My Therapist Wasn’t Right for Me, But it Took Me a Long Time to Admit It

My therapist wasn’t right for me, but it took me a long time to admit it.

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I thought my second time going to therapy would be much smoother than the first. I mean, I already knew what the process entailed–everything from contacting my HMO for a list of local approved providers, to looking up reviews and researching people that utilized frameworks and therapeutic approaches that felt aligned with me. I thought choosing a therapist would be easier because I had a lot less anxiety towards going to therapy again. But I ended up with a therapist that wasn’t right for me, and it took me a long time to admit it.

When I was in my sophomore year of college, I went through, what I now jokingly call, my “early life crisis”. I can make light of that period of time now, but what I went through that year was a life-changing experience that was triggered by burnout, stress, and a perpetual feeling of being lost. 

I started my undergraduate career as a Business Major (mostly due to familial expectations) and struggled with the coursework. Amongst the long list of things I didn’t like about it, the hardest thing for me was knowing this course of study was not aligned with my passion and interests. I tried my best to make it work, but by the spring semester of that year, I was done. To make a long story short, I decided to go to therapy for some much-needed guidance and support for what turned out to be anxiety.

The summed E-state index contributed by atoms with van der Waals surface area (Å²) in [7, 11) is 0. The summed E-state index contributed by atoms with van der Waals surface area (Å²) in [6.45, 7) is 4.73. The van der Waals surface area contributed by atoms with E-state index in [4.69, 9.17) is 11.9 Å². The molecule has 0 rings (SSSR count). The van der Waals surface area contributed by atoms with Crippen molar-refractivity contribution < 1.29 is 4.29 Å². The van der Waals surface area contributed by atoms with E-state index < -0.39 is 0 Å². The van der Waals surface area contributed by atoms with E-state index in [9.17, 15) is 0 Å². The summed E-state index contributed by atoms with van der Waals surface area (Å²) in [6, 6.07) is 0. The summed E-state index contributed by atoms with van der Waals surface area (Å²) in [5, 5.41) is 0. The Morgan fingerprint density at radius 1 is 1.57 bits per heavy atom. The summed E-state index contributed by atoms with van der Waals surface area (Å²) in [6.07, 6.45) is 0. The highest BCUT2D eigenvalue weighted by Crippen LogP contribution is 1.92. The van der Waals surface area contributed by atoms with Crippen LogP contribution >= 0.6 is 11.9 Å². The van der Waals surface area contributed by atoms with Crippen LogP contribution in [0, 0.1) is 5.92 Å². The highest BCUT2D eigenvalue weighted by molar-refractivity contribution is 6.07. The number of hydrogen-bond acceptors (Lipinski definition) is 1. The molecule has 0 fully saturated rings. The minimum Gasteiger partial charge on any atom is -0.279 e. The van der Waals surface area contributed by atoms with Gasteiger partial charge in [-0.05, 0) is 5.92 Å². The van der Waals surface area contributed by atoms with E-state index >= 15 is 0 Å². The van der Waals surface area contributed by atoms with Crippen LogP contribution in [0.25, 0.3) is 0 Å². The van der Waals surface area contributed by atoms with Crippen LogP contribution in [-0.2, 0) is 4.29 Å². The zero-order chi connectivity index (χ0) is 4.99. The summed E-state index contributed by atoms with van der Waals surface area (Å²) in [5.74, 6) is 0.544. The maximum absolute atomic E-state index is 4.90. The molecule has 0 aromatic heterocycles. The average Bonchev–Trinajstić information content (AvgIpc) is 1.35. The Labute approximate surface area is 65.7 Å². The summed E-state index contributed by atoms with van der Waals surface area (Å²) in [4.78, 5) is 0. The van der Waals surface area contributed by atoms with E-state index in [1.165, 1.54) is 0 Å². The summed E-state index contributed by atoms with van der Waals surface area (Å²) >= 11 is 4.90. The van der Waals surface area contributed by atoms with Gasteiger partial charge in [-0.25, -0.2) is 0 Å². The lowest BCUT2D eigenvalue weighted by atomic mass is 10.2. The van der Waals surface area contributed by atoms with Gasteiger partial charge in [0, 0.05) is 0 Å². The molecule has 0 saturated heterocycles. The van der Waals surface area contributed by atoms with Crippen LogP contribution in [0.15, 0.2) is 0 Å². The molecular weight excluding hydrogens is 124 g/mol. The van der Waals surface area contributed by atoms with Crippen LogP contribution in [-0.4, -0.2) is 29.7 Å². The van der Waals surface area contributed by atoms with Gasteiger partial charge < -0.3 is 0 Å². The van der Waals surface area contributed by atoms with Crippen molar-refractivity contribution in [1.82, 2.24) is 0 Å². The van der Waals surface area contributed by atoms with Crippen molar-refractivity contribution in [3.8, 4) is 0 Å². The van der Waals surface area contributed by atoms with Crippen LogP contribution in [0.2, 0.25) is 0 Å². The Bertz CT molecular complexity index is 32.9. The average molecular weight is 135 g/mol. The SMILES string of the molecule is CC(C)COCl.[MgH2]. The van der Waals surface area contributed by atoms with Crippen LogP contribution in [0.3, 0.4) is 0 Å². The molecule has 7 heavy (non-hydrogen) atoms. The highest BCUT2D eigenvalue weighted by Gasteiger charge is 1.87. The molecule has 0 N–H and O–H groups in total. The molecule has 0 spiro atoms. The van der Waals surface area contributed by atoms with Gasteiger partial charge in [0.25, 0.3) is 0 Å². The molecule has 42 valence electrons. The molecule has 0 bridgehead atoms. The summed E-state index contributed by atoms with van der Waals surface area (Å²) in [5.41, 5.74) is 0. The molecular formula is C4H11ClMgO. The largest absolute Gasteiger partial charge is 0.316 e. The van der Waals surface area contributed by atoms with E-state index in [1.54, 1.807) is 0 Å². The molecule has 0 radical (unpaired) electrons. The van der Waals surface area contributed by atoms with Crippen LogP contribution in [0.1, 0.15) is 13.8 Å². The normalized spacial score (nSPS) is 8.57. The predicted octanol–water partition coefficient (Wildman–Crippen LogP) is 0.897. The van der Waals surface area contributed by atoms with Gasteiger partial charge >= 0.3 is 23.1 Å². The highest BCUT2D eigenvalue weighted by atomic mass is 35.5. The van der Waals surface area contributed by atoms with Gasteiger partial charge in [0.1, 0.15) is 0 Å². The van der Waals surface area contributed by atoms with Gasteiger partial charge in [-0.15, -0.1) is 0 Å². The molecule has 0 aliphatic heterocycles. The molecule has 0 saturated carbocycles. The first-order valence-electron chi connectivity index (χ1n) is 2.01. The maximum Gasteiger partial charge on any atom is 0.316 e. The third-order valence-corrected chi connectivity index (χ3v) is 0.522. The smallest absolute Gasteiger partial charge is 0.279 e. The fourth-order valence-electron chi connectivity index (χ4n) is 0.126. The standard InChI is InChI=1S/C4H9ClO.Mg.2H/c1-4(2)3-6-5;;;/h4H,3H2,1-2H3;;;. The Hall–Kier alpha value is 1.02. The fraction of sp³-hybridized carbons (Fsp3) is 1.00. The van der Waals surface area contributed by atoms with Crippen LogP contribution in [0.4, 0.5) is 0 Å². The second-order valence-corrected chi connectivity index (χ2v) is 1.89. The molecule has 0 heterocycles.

My therapist was an Asian male somewhere in his mid 30’s. He had recently started his practice as a Licensed Clinical Social Worker. Our sessions were thought-provoking, healing, and helped me to really tune into my inner voice, which helped me realize that my mission in life was to help others. I admired the work he did and essentially became inspired to change my major from Business to Social Work in the hopes of one day being able to do what my therapist was doing – guiding others to living their most fulfilling lives. 

Sadly, due to certain changes with my student health insurance plan, I was unable to continue my sessions with him as he was dropped from the network. Being a college student, it was definitely nowhere in my budget to be able to afford his out-of-pocket rate of $120 per week to continue my sessions with him. 

Several years later, I found myself once again going through a transitional period in my life. Though this time I was in a much more secure place, I felt it would be helpful to return to therapy. I had a great experience prior and I figured since I myself had just graduated with a Master’s in Social Work, it would be a fairly seamless process. After all, I knew a lot more about the field through my studies and work experience. Logically speaking, the pieces fall into place right?